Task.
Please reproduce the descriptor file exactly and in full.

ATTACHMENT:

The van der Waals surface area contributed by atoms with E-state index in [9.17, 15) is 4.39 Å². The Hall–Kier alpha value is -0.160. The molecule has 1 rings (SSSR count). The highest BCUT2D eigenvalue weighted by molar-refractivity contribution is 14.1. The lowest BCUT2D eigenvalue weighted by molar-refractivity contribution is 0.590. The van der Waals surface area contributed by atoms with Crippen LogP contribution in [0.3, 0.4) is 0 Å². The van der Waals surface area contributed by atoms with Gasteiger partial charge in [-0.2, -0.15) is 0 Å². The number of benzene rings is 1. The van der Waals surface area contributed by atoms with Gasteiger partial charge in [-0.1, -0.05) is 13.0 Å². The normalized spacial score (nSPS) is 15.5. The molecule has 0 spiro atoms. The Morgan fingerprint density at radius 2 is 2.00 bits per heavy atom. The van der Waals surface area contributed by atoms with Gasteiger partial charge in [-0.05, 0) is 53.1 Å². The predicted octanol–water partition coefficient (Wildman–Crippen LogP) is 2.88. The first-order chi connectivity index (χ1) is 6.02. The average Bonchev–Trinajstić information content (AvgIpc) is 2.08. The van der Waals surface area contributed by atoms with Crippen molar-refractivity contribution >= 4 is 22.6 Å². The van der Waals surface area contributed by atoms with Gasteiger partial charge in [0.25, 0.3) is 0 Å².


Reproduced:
The van der Waals surface area contributed by atoms with E-state index in [9.17, 15) is 4.39 Å². The Hall–Kier alpha value is -0.160. The molecule has 1 rings (SSSR count). The highest BCUT2D eigenvalue weighted by molar-refractivity contribution is 14.1. The lowest BCUT2D eigenvalue weighted by molar-refractivity contribution is 0.590. The van der Waals surface area contributed by atoms with Crippen LogP contribution in [0.3, 0.4) is 0 Å². The van der Waals surface area contributed by atoms with Gasteiger partial charge in [-0.2, -0.15) is 0 Å². The number of benzene rings is 1. The van der Waals surface area contributed by atoms with Gasteiger partial charge in [-0.1, -0.05) is 13.0 Å². The normalized spacial score (nSPS) is 15.5. The molecule has 0 spiro atoms. The Morgan fingerprint density at radius 2 is 2.00 bits per heavy atom. The van der Waals surface area contributed by atoms with Gasteiger partial charge in [-0.05, 0) is 53.1 Å². The predicted octanol–water partition coefficient (Wildman–Crippen LogP) is 2.88. The first-order chi connectivity index (χ1) is 6.02. The average Bonchev–Trinajstić information content (AvgIpc) is 2.08. The van der Waals surface area contributed by atoms with Crippen molar-refractivity contribution >= 4 is 22.6 Å². The van der Waals surface area contributed by atoms with Gasteiger partial charge in [0.25, 0.3) is 0 Å².